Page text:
In the pantheon of great boxing journalists, Al Bernstein is up there with the best of them.

He’s called so many big fights in a career now in its fourth decade and yet, he’s called nothing quite like what he’ll chronicle when Floyd Mayweather and Conor McGregor clash in a first-of-its kind cross-combat sports event.

“This is an intriguing … probably one of the most intriguing situations that I’ve ever been in in 35 years of broadcasting,” Bernstein, who will be ringside for Showtime Boxing, told MMAjunkie Radio. “Because this match is way different than anything obviously. Part of the intrigue of it to me is normally in boxing or MMA when promoters say, ‘Oh, we have a match. We’re pretty sure the public is going to be interested in this. Let’s put it out there and promote it.’ This fight kind of started the reverse.

“This fight started because people seem to want to see it. The fighters themselves stoked the flames. People stoked the flames. And whatever people think of this match and the veracity of it, at the of the day it’s happening because people seem to want to see it.”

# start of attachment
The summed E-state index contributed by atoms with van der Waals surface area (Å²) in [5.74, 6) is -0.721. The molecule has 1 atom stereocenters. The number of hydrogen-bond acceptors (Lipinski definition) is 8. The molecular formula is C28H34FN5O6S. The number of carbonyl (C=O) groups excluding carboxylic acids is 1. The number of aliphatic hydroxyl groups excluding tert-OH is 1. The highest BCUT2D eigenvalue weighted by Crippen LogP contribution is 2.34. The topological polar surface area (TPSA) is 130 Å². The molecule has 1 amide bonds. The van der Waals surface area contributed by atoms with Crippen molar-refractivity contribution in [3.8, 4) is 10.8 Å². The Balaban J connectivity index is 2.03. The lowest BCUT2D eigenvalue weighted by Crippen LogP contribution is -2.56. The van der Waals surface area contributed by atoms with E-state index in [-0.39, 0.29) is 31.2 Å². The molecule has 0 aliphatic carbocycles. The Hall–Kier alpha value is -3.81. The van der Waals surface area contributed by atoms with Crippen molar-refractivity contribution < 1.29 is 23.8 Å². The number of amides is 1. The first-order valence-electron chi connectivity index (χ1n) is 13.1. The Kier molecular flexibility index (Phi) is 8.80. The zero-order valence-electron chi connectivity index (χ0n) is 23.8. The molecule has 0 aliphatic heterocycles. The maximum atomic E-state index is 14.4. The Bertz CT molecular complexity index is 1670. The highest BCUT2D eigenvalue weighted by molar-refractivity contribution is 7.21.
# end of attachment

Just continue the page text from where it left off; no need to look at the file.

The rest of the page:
McGregor (21-3 MMA, 9-1 UFC) and Mayweather (49-0 boxing) face off on Aug. 26 at T-Mobile Arena in Las Vegas in a pay-per-view event expected to be the most lucrative prize fight of all time. The bout will be McGregor’s first as a professional boxer.

The fact that a 49-0 boxing legend is fighting an 0-0 boxing novice in a boxing match has garnered many critics who believe the event is nothing more than a money grab by everyone involved. That, Bernstein said, has presented a challenge in how he approaches preparation to call the fight.

He’s spent little time covering MMA but has done his homework on McGregor and talked “with many MMA experts (about) him and, of course, watched video.” Fight-hype madness aside, Bernstein is approaching the call like any other big boxing match.

“It will be different because of the nature of it,” Bernstein said, “but I don’t feel like we’ll be calling anything other than a boxing match, because that is what they’re doing.”

How does Bernstein feel about McGregor’s chances at pulling off the upset over Mayweather?

“At the end of the day this fight boils down to a couple of things,” Bernstein said. “(McGregor is) physically bigger and stronger. If he can find some way within the limits of the rules – and maybe just barely within the limits of the rules – to be that kind of a fighter (to rough up Mayweather) … can Conor McGregor find a way to use his physicality? It would be helpful.”

To hear more from Bernstein, check out the video above.

For more on “The Money Fight: Floyd Mayweather vs. Conor McGregor,” check out the MMA Rumors section of the site.

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